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HIGHER RATES IN SUMMER MEAN BETTER WATER HABITS

A plan to charge more for Salt Lake City water during hot summer months is a bold step toward handling the most precious resource in a desert.

The City Council, scheduled to consider the rate increase Tuesday, should approve it without reservation. Meanwhile, other water providers along the Wasatch Front would be wise to consider similar rate structures.Higher rates may be just the kind of subtle prodding residents need to change their habits, and they could head off much more painful measures in the near future.

Recent population growth has underscored the need to be careful with water. Unfortunately, Utahns typically haven't demonstrated a propensity for voluntary conservation. Too many people water lawns or wash cars during the heat of the day. Other than during times of severe drought, few people feel the need to be careful.

By some estimates, Salt Lake residents use more water per capita than residents of other western desert cities. In 1993, city water customers used an average of 269 gallons per day, compared with only 239 gallons in Albuquerque and 154 in Tucson.

In short, Salt Lake residents use water like it won't be around much longer, and if they don't change their habits, it might not be.

The city's water supply serves approximately 165,000 people within city limits and another 130,000 in unincorporated areas. New homes and businesses are straining resources. Unless the people who use city water start conserving, Salt Lake officials estimate they will have to build $100 million worth of pipes, aqueducts and reservoirs by 2001. That would require a 70 percent hike in water rates.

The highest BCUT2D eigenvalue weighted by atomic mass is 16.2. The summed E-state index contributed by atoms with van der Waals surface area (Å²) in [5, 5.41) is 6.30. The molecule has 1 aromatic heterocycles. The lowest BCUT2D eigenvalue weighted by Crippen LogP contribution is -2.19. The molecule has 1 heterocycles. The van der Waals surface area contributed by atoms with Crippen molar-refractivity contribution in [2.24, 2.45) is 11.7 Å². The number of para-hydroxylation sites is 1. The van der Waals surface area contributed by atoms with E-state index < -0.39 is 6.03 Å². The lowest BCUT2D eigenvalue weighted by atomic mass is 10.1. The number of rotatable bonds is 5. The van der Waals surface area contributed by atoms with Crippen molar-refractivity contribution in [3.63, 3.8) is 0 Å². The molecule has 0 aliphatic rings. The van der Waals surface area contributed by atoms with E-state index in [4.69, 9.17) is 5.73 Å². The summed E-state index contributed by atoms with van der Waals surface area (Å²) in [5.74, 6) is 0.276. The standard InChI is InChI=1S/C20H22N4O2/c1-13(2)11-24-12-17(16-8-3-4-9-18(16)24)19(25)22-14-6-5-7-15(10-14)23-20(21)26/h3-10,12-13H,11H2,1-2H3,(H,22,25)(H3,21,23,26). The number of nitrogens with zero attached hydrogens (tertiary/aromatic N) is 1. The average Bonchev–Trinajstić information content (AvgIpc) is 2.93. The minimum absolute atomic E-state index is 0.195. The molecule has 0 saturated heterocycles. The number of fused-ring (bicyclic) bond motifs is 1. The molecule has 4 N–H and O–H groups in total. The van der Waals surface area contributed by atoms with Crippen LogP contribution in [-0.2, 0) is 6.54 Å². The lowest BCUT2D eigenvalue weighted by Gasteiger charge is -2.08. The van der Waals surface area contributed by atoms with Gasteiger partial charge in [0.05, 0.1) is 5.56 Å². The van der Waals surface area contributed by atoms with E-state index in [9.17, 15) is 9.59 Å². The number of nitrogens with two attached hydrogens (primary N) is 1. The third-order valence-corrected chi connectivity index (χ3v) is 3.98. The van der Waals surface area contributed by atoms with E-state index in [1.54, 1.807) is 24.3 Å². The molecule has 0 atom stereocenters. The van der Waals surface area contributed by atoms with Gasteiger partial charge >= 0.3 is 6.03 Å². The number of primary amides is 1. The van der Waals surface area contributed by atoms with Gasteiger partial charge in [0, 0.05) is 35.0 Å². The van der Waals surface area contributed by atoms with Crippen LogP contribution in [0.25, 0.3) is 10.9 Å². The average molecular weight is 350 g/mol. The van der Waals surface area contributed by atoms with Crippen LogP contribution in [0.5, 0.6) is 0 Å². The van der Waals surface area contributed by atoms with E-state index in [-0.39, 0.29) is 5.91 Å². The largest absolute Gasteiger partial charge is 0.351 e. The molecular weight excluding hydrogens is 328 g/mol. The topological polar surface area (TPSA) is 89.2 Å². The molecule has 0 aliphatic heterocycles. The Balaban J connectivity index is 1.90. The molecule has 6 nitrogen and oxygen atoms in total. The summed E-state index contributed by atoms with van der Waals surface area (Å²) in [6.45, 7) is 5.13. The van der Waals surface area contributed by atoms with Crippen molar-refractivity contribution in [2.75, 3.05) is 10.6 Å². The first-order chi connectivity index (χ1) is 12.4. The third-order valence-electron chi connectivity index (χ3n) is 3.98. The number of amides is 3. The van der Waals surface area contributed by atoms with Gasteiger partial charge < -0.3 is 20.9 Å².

By comparison, the increase the council is considering is minor. It would reduce by 10 cents the amount charged for each 100 cubic feet between October and May, then increase it by 11 cents over current levels from June to September. Unincorporated residents would pay slightly more.

No one can be sure whether the new rates would produce the desired effect. If people don't conserve, the city's water budget would reap a windfall. If they conserve much more than expected, the city may come up short. But it is a chance worth taking.

The difference between people in Salt Lake City and those in Albuquerque and Tucson is that Salt Lakers still insist on keeping lush, green lawns. Many residents of the other cities have learned to accept natural desert landscapes instead. Those who still have grass have found ways to avoid watering as often as before.

To help its users understand how to conserve, the city is planning to send a watering guide along with its bills.

Habits are difficult to change. But unless Utahns want to pay much more for their water in coming years, they had better support the types of rate changes that help them remember to change.